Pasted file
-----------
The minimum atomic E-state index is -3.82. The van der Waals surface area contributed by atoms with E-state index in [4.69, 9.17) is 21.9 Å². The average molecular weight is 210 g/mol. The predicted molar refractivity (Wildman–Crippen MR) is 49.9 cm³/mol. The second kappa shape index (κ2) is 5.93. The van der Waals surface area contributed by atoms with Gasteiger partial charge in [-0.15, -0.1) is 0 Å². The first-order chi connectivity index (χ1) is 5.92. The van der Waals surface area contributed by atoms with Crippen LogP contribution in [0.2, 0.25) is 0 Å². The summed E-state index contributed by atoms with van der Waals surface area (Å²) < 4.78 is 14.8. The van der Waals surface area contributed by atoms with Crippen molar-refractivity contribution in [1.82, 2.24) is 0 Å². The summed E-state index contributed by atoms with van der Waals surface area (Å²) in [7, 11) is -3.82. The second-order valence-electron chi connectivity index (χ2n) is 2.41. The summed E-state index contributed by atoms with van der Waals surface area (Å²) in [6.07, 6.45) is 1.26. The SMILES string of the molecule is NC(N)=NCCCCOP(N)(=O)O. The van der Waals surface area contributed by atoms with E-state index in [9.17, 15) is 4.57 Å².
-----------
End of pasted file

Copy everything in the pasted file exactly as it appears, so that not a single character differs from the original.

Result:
The minimum atomic E-state index is -3.82. The van der Waals surface area contributed by atoms with E-state index in [4.69, 9.17) is 21.9 Å². The average molecular weight is 210 g/mol. The predicted molar refractivity (Wildman–Crippen MR) is 49.9 cm³/mol. The second kappa shape index (κ2) is 5.93. The van der Waals surface area contributed by atoms with Gasteiger partial charge in [-0.15, -0.1) is 0 Å². The first-order chi connectivity index (χ1) is 5.92. The van der Waals surface area contributed by atoms with Crippen LogP contribution in [0.2, 0.25) is 0 Å². The summed E-state index contributed by atoms with van der Waals surface area (Å²) < 4.78 is 14.8. The van der Waals surface area contributed by atoms with Crippen molar-refractivity contribution in [1.82, 2.24) is 0 Å². The summed E-state index contributed by atoms with van der Waals surface area (Å²) in [7, 11) is -3.82. The second-order valence-electron chi connectivity index (χ2n) is 2.41. The summed E-state index contributed by atoms with van der Waals surface area (Å²) in [6.07, 6.45) is 1.26. The SMILES string of the molecule is NC(N)=NCCCCOP(N)(=O)O. The van der Waals surface area contributed by atoms with E-state index in [9.17, 15) is 4.57 Å².